By Barb McKay
A food quality review by the South Bruce Grey Health Centre (SBGHC) has determined that hospital patients are happy with the service they receive, but many still have complaints about food taste.
The results of the study, which encompassed all four hospital sites, was presented at the Sept. 26 SBGHC meeting. The review was initiated in March, eight months after a new service model was put in place in each of the hospitals. The health centre made the decision last year to close its hospital kitchens and truck in pre-made meals in an effort to cut costs. A benchmarking exercise of hospitals across the province in 2009 ranked the SBGHC 102nd out of 103 hospitals in terms of food cost. The exercise found that SBGHC paid double what comparable hospitals paid for daily meals per patient.
When the new food service model, which requires ready-made meals to be reheated, was introduced in 2011 it was unpopular with patients who wrote letters to The Independent complaining about the taste. At the time, the Ontario Public Service Employees Union (OPSEU) questioned the quality of the food and challenged hospital executives to eat the meals for one-week.
In April and May, SBGHC staff interviewed 70 random patients at Kincardine, Durham, Walkerton and Chesley sites, collected comment cards and undertook a patient experience service. In the categories of timeliness in receiving meals, interaction with staff and accuracy of food orders, each hospital site recorded 100 per cent satisfaction. In regards to food taste, 90 per cent of patients were satisfied with the food, while only 66 per cent of Kincardine patients reported liking the taste. In terms of food variety, Walkerton, Durham and Chesley patients were satisfied, for the most part, while less than 80 per cent of Kincardine patients were happy with the number of choices available to them.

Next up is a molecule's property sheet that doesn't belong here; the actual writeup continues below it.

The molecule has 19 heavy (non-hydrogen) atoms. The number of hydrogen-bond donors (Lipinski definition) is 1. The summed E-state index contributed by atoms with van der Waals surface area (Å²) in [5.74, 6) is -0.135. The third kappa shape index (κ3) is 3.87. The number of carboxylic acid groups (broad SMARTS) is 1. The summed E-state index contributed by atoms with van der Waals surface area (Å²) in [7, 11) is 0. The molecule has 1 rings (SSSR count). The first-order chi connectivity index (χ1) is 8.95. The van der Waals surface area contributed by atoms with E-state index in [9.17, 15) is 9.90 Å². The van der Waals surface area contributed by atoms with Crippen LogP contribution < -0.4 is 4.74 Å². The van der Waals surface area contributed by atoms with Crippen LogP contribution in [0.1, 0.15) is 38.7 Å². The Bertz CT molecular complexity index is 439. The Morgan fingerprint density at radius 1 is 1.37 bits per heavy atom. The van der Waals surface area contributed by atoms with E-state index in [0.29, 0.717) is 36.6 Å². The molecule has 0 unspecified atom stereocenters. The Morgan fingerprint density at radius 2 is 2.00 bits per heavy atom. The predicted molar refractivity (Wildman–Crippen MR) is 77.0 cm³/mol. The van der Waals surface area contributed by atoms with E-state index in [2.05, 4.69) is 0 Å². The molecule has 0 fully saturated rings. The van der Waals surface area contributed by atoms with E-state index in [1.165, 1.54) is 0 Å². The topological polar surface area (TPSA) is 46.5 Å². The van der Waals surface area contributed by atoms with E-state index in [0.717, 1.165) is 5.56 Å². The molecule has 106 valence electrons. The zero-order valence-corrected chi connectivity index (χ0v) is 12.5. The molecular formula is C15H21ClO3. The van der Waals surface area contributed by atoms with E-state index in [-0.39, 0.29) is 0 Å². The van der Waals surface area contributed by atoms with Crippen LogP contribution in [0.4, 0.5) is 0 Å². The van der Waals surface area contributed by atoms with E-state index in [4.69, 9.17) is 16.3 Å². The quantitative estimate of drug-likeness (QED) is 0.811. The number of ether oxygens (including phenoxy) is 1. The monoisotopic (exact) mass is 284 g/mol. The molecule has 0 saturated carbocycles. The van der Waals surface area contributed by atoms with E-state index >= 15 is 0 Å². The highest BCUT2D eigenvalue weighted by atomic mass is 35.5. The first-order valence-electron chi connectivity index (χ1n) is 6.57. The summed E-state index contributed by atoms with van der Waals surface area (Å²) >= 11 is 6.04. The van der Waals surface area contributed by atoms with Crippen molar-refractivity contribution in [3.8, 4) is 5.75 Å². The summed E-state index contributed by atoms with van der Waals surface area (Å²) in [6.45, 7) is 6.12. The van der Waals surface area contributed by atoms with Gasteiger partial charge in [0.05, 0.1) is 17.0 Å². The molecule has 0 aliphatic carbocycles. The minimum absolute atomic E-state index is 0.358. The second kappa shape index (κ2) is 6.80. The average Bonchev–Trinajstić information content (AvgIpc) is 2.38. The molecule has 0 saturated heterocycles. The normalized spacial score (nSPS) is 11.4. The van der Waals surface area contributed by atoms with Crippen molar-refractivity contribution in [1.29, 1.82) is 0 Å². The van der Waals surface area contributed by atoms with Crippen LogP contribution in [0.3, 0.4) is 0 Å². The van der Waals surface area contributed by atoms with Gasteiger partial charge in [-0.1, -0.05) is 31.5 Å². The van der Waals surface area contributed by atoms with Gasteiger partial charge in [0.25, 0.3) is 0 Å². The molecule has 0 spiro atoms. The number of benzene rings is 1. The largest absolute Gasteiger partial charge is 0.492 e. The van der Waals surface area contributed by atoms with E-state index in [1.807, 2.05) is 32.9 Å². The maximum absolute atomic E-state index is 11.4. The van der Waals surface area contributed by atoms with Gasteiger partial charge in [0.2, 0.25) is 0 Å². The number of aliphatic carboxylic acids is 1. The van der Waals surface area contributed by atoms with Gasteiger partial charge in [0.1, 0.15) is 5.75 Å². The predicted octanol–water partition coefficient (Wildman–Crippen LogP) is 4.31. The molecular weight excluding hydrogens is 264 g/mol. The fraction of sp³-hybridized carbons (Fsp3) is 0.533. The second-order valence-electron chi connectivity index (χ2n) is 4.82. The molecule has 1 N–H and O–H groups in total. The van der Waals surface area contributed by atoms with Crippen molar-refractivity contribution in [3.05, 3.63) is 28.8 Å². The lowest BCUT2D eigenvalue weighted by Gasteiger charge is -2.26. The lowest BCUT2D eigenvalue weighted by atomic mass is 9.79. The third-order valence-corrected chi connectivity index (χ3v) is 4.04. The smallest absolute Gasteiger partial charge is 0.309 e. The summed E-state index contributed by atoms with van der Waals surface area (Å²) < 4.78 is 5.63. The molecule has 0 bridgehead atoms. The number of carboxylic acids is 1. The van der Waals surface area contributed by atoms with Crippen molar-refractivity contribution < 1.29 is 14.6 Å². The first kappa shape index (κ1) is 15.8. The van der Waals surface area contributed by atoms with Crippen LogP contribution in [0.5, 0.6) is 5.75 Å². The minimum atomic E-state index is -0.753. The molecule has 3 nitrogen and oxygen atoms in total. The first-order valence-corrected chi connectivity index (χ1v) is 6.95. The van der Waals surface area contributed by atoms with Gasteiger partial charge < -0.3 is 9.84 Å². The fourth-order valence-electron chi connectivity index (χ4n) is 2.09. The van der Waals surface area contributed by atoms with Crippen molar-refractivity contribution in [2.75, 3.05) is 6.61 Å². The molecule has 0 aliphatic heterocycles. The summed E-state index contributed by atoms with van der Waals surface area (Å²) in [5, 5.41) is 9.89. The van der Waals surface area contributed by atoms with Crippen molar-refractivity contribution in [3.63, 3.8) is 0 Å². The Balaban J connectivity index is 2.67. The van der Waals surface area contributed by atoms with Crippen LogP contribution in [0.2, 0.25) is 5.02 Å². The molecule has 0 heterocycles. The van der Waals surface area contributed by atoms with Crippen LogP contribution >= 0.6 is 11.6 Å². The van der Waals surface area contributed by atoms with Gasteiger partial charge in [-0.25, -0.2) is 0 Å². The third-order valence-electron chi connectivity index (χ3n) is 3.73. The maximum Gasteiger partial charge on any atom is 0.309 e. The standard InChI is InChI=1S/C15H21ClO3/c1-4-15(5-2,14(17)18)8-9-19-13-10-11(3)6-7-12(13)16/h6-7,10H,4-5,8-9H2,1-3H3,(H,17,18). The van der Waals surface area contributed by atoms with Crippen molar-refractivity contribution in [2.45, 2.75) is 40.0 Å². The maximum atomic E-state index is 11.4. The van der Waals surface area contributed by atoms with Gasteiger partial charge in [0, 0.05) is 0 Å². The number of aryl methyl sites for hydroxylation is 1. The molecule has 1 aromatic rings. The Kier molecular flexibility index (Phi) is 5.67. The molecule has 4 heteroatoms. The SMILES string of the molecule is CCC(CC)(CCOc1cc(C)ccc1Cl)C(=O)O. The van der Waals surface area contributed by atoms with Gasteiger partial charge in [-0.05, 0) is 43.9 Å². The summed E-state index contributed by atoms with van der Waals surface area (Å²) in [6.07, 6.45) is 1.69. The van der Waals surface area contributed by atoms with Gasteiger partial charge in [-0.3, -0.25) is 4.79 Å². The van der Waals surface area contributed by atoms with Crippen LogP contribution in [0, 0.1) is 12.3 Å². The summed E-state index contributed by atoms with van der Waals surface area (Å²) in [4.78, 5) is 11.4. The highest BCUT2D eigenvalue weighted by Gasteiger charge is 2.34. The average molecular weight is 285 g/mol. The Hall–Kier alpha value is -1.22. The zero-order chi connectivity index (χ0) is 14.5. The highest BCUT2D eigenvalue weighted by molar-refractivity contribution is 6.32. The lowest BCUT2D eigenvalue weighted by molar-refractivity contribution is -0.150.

CEO Paul Rosebush said the SBGHC is pleased and encouraged by the results.
“It reflects diligent efforts on behalf of staff and the food services team to respond to our patients’ needs,” he said.
When asked why food quality review results varied between Kincardine and the other three hospitals, Rosebush said it came down to how the new food service model was accepted.
“The readiness for change wasn’t as high as in some areas,” he said.
Rosebush said the positive results of the study are due, in part, to the fact that staff is more experienced with the equipment for heating the food and there is more consistency now.
“We’re trending in the right direction now,” he said, and added that because of the success of the new model, the Hanover District Hospital has contracted the SBGHC to manage its food service.
Rosebush acknowledged there is work to do around improving food taste and providing a variety of food. A standing committee has been formed to continue surveying patients and to explore different food suppliers and food lines.
“Patient experience is important to us and a big part of that is nutrition,” he said.